Word on the Internets is that some Estonian researchers found the tomb of Dracula in Naples and are petitioning to open it and inspect the occupant. (Insert jokes here.) But at Discovery News, Rossella Lorenzi explains why this story shouldn't be taken seriously.
For one thing, the Estonian researchers involved are big old quacks — promoters of all sorts of nonsense involving Freemasons, the Illuminati, and magical vortices.
For another, the best available information on the tomb in question strongly suggests that it belongs to a not-particularly-famous Italian nobleman, the brother of a Neapolitan count. (Not that sort of count.)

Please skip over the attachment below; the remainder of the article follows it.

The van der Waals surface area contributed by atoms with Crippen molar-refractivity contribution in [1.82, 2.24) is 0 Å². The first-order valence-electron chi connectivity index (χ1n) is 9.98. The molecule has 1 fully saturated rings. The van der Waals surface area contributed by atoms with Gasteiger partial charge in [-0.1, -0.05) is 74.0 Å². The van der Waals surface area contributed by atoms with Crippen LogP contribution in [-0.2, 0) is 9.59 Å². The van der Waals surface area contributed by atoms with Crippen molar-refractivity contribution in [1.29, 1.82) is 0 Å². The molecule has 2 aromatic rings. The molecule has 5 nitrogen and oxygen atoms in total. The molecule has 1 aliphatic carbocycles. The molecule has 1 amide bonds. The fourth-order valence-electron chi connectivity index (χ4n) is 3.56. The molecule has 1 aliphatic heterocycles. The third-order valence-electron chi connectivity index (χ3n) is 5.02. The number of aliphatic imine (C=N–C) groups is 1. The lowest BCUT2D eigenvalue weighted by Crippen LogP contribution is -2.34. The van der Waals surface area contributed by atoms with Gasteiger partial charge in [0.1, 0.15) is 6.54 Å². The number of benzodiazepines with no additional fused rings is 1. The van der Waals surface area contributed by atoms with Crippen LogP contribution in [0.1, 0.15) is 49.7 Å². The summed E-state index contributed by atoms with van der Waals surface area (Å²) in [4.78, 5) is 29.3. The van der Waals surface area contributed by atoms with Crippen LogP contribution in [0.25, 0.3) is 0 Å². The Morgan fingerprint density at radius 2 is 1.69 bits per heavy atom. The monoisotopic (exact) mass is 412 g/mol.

I strongly suggest reading Lorenzi's full piece, because it's got some great background on how a totally bullshit press release can turn into truthy-sounding click fodder. (Heck, I almost shared the Dracula story, myself.) But the short version is this: There's just not any credible evidence to suggest that Vlad III Dracul even went to Naples, let alone died there and lots of credible evidence supporting the idea that he died on the battlefield in Romania. Though, you know, maybe we should avoid opening that Italian count's brother's tomb, just in case.